I’ve found SMART won’t automatically recover, only mark and report problem sectors.
Perhaps most importantly (I’ve found) is that you should re-run tests to see if the number of reported bad sectors increases or stays the same. I have one disk that has remained the same for many years, and although not heavily accessed is powered 24/7.
If numbers of bad sectors increases, then plan on replacing ASAP.
Sectors can also be marked bad by mistake.
If you want to try to recover those sectors, you will need to research recommendations by that disk manufacturer, some OEMs like Seagate make an image available for trying to recover those sectors. But, unless the number of marked sectors is very large, it’s probably not worth the trouble… Nowadays most disks are set up with a reserve of sectors to replace bad, so your total disk capacity isn’t affected.
It’s my impression though that most disk manufacturers don’t provide a way to recover bad sectors, the only way to do so is at the factory (You will need to send the disk to be “repaired”)
Take a look at what ‘smartctl --health /dev/sda’ and ‘smartctl --health /dev/sdb’ are reporting.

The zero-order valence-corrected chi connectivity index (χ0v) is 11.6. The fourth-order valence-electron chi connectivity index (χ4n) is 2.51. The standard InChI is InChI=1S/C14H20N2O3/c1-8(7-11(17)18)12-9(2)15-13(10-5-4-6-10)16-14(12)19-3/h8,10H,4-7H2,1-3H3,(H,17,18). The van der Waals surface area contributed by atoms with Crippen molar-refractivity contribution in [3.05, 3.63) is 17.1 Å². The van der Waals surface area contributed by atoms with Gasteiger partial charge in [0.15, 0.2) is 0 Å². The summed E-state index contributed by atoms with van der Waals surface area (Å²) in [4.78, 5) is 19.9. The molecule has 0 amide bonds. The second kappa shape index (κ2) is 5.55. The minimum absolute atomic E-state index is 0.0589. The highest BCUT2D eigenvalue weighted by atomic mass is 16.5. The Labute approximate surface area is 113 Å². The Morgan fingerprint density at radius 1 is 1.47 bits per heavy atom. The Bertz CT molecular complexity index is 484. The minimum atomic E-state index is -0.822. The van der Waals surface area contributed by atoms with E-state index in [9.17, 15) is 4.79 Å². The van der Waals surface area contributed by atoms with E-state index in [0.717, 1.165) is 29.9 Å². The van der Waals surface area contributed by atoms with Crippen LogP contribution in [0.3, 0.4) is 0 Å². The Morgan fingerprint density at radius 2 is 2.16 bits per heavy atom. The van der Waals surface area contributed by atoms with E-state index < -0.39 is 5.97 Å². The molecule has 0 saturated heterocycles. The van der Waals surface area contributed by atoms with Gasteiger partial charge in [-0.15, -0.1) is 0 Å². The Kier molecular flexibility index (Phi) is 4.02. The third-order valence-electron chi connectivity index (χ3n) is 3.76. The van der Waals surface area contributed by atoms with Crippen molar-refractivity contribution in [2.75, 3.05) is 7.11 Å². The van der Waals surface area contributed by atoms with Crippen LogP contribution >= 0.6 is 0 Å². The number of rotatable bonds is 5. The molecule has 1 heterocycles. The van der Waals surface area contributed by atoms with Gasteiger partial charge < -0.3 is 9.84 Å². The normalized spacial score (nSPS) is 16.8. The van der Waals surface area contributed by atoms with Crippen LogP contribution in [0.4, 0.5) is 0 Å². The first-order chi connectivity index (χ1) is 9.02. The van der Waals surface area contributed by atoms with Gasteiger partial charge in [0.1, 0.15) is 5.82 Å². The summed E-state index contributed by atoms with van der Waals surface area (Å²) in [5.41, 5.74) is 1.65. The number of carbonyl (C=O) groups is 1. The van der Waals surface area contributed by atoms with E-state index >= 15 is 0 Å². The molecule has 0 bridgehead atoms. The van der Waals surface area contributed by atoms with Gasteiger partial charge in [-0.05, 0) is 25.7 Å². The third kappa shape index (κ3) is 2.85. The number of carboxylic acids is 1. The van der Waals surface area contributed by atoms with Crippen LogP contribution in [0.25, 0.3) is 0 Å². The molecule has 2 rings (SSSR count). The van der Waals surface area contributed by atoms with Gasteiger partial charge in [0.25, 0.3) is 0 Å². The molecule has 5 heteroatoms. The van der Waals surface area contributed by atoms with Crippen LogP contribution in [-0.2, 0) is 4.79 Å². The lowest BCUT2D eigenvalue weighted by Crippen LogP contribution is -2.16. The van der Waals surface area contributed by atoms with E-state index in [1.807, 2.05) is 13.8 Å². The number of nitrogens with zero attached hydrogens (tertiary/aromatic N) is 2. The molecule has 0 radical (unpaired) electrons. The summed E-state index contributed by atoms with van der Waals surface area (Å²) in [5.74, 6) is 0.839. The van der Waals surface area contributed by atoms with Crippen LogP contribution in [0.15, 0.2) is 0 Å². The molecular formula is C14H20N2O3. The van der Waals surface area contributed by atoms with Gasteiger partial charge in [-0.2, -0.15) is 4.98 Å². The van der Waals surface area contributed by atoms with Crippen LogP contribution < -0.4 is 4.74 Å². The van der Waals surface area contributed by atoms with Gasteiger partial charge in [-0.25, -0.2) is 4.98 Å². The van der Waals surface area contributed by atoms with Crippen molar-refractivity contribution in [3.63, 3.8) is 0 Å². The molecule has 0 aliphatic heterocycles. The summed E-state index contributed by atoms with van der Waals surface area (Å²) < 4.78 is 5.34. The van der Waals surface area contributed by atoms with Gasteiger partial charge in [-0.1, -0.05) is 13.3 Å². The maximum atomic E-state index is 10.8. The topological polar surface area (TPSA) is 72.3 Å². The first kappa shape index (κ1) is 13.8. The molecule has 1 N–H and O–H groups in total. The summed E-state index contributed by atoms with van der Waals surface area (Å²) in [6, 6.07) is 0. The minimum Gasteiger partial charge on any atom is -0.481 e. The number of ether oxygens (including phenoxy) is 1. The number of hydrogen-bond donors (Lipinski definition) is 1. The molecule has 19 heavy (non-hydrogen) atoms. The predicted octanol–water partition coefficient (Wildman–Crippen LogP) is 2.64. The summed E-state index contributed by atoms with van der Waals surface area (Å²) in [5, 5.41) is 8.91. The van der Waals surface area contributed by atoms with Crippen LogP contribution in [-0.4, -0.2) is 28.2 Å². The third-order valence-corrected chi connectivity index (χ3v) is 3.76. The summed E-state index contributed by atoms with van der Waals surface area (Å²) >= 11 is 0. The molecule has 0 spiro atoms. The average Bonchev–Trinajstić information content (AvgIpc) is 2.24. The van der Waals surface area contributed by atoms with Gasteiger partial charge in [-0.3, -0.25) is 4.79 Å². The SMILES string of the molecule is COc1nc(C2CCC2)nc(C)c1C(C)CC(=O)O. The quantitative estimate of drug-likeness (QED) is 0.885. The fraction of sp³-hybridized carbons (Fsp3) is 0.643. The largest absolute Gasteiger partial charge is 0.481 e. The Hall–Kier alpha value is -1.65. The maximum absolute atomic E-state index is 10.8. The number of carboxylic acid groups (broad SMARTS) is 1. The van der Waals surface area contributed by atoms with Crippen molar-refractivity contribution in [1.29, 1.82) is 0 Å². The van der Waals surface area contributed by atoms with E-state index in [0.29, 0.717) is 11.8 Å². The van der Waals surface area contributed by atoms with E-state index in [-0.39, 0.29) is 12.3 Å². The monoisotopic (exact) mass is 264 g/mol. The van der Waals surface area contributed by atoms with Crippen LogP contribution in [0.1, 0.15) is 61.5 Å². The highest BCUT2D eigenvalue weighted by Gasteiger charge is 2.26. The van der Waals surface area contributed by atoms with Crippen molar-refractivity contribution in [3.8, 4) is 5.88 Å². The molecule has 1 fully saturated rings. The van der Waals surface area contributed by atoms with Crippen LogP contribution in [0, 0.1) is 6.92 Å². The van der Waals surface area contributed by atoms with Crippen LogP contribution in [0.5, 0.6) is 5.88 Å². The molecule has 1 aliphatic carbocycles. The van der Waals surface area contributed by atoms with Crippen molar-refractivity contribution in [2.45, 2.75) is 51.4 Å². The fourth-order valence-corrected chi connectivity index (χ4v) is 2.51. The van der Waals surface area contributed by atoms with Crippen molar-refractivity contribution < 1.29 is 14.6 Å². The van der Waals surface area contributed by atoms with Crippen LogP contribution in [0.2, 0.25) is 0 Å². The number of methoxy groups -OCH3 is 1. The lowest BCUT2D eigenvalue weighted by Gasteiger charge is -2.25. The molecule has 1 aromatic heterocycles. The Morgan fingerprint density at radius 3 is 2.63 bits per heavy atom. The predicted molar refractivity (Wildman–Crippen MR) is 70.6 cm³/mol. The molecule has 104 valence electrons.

If the news is bad then, a new drive will need to be purchased.
[HR][/HR]The ‘smartctl’ man page offers some examples of how to run self-tests on the drives:For example, selecting LBAs 10 to 100 and 30 to 300: “smartctl -t select,10-100 -t select,30-300 -t afterselect,on -t pending,45 /dev/sda”.
As I posted earlier,
You can download and run Seagate Seatools to perform a low level disk re-format to try to recover bad blocks.
When you run a SeaTools scan, it will test each marked bad block to see if it can be written to and data read from it correctly, over-riding normal system behavior.
AFAIK this is the only publicly available tool that provides a way for a User to recover erroneously marked bad blocks, if it’s <really> bad (no mistake) then yes… In all other circumstances, it’s a problem that can be fixed only by the OEM Factory.
AFAICS, one of the most useful pieces of information for resolving the question “Is the disk nearing ‘end-of-life’?” is the following section of “smartctl --all” (following example is my SDD used for system directories – the values I consider to be important are highlighted):